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Broken tooth

The teeth are quite strong but can still crack, break or chip. You can break your teeth from falling, getting hit in the mouth or face, biting down on something hard, having weakened a tooth from cavities, or large old amalgam filling that can’t support the remaining enamel.

A broken or chipped tooth may not hurt, but your tongue will quickly feel the sharp area. While minor tooth fractures do not usually cause pain, you may feel pain if a large piece of a tooth breaks off. This may be due to a damaged nerve, and extreme discomfort can also occur when the nerve endings in the dentine are exposed to cold or hot drinks and food.

Pain from a cracked or broken tooth may be constant or recurring. Many people only feel pain when chewing because chewing puts more pressure on the tooth.

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What can I do?

  • Fractured or cracked teeth

No at-home treatment is available for cracked or fractured teeth, so you need to visit the dentist. Sometimes, the tooth will look fine and hurt only from temperature changes in the mouth or when eating.

If the tooth constantly hurts, it may result from a damaged blood vessel or nerve, which is a serious sign. You can tell you have a cracked tooth if you don’t feel pain when you bite on the tooth, but the pain occurs when you release the bite.

  • Broken teeth

If your tooth is broken, ensure you visit your dentist immediately. Your dentist can determine if the break was due to a cavity and whether or not the nerve is damaged. A damaged nerve will need root canal treatment.

Some tips before you arrive at your dentist’s office

  • Rinse your mouth properly with warm water
  • Apply pressure using a piece of gauze on any bleeding area until the bleeding stops in about 20 minutes. If this doesn’t stop the bleeding, place a tea bag on the area to stop the bleeding
  • Place a cold pack on the lips or cheek over the broken tooth to help relieve pain and reduce swelling
  • If you cannot go to the dentist immediately, cover the part of your tooth in your mouth using temporary dental cement. This is available at the pharmacy
  • Take over-the-counter pain medication
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What will the dentist do?

There are different types of tooth fractures and breaks, and each requires different treatments. They include:

  • Minor cracks

Minor cracks, also called craze lines, affect only the outer white tooth surface (enamel). Minor cracks do not usually need treatment, but your dentist may polish the area lightly to smooth the rough spots.

  • Cracked tooth

This fracture affects the entire tooth, from the chewing surface to the nerve. The pieces of the tooth often remain in place, but the crack gradually spreads. The treatment may require filling material, but most people get a crown to prevent the crack from worsening. A root canal will also be necessary if the pulp (nerves and other live tissues) is damaged.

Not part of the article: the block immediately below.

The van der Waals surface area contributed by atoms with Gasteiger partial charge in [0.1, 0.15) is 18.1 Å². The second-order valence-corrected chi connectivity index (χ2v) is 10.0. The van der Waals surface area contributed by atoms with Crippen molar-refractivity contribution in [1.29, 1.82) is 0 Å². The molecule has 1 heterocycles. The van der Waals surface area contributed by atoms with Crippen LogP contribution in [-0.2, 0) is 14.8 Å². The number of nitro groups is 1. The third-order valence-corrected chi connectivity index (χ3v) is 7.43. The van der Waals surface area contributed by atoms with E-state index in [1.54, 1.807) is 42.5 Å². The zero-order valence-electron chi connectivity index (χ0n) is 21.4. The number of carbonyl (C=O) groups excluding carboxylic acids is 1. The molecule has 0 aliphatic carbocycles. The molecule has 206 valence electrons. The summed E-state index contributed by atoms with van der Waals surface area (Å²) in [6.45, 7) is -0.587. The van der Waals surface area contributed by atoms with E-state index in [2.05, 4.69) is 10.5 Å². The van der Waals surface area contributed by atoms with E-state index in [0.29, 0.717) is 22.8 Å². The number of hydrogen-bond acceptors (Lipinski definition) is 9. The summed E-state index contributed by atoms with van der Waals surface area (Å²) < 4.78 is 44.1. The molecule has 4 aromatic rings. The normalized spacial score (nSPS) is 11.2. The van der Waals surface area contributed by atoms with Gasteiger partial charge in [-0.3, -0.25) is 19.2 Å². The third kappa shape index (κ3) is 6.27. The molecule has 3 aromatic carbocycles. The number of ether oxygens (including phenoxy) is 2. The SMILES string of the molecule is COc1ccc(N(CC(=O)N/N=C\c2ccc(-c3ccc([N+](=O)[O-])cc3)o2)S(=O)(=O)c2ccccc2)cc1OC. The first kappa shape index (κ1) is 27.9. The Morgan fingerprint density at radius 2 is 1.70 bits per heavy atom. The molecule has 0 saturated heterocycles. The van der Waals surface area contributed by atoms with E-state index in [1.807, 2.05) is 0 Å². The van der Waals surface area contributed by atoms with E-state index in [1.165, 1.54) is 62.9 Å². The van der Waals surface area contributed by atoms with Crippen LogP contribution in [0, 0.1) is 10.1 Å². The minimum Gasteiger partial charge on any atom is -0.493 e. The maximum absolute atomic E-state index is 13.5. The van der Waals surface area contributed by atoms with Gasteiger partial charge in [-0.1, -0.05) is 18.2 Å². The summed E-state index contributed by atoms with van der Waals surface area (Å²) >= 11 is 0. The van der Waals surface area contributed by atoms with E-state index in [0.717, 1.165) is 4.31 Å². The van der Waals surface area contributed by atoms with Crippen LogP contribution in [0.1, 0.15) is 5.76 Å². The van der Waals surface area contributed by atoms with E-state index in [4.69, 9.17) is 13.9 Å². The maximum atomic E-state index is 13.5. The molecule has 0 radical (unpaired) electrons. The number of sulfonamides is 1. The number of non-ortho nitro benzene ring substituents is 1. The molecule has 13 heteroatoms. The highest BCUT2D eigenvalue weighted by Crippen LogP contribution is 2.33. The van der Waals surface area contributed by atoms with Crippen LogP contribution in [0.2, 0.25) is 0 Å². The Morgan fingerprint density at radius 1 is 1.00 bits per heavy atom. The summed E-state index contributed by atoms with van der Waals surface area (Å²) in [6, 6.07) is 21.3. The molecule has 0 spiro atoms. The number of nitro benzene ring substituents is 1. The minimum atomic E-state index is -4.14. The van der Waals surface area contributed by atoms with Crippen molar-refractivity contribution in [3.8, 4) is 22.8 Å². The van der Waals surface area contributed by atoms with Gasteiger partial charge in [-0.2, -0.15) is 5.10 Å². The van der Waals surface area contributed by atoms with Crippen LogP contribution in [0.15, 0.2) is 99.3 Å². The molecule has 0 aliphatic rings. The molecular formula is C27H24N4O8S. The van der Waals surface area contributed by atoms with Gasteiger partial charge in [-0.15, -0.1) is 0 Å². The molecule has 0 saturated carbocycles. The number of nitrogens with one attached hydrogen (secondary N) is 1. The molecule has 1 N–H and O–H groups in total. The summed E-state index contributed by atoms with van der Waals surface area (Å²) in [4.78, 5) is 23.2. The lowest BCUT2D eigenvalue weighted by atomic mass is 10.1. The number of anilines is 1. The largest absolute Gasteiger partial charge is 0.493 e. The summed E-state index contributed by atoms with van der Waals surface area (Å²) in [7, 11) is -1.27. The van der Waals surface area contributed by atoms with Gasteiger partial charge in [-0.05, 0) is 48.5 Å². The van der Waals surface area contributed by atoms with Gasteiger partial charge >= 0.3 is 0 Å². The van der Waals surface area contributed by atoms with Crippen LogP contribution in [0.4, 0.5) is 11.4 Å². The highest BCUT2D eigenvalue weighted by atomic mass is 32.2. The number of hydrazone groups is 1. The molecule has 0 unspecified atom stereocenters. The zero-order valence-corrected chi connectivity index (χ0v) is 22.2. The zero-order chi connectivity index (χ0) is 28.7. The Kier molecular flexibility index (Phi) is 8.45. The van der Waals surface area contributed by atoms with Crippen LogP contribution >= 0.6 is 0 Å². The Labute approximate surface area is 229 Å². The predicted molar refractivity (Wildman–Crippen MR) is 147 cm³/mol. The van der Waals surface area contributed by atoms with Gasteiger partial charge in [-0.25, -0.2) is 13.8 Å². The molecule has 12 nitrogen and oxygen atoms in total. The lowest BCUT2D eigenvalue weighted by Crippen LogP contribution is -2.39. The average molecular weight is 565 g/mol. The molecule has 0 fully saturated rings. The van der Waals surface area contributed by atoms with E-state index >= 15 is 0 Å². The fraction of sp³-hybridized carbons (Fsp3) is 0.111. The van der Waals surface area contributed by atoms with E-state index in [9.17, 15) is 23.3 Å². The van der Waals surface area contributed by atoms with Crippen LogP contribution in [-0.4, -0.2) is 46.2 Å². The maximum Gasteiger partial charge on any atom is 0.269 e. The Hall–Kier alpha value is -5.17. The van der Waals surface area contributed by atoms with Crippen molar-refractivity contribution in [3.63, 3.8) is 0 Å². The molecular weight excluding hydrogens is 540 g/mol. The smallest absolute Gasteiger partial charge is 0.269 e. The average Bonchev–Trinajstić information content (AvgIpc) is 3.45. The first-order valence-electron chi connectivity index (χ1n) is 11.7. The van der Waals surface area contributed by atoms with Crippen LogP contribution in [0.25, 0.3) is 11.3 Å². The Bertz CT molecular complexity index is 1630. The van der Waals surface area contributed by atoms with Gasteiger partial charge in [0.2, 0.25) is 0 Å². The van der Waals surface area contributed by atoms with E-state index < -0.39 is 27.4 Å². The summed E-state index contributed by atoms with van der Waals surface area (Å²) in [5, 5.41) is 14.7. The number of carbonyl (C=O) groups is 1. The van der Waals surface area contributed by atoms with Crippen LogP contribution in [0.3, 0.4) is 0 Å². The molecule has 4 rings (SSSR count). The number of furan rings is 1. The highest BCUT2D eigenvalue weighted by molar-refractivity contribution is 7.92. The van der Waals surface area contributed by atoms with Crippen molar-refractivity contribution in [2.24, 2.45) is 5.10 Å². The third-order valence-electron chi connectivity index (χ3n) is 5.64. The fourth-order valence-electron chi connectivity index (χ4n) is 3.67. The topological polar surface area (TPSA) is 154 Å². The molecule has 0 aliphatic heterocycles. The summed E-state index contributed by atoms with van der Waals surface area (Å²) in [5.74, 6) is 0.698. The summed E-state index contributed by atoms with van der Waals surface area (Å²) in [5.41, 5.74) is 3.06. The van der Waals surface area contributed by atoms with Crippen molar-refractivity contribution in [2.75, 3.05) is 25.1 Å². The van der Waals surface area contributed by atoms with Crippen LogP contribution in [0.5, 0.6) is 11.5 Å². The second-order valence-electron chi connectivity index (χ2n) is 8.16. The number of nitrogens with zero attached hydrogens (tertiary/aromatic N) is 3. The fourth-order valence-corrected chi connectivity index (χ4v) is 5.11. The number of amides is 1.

• Chips

Minor chips do not usually need treatment, and the dentist may recommend repairing the damage with filling material to prevent it from worsening and make the tooth look better. If the chip is small, polishing and smoothing the chipped area is necessary.

  • Broken cusp

A broken cusp affects the tooth’s pointed chewing surface (or cusps). The damage doesn’t usually affect the pulp and rarely causes much pain. Repairing the damage is usually for restoring the tooth’s shape, but fitting a crown may be necessary.

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  • Serious breaks

These are breaks that run deep, exposing the nerve. They often cause the affected tooth to hurt and become sensitive. Usually, the broken area of the tooth will bleed. You will require a root canal to remove the exposed nerve and a crown to restore your tooth’s normal function, so you can chew and eat properly.

  • Split tooth

This means the tooth is divided vertically into two parts. Some teeth, like the back teeth (molars), have multiple roots. Keeping one of the roots may be possible, and the dentist will fit a crown. First, a root canal is necessary, and then the dentist will remove the roots that can’t remain in the tooth, then replace the tooth and cover its root with a crown. Sometimes, when saving a root isn’t possible, you will have the tooth removed.

  • Split root or vertical breaks

The cracks often start in the tooth’s root and move towards the chewing surface. The break is usually painful because the area around the tooth may be infected or inflamed. In most cases, tooth removal is necessary.

  • Decay-induced break

The tooth crumbles or breaks due to a cavity weakening the tooth from the inside. The dentist will check the cavity and suggest the most suitable restoration method. If the tooth decay is extensive and extends to the bone, the dentist will have to remove the tooth.

If you have a broken tooth in London, visit McKennell Dental Practice at 21 Churton Street London SW1V 2LY for treatment. You can also contact us at 020 7834 8802 for an appointment with the dentist.

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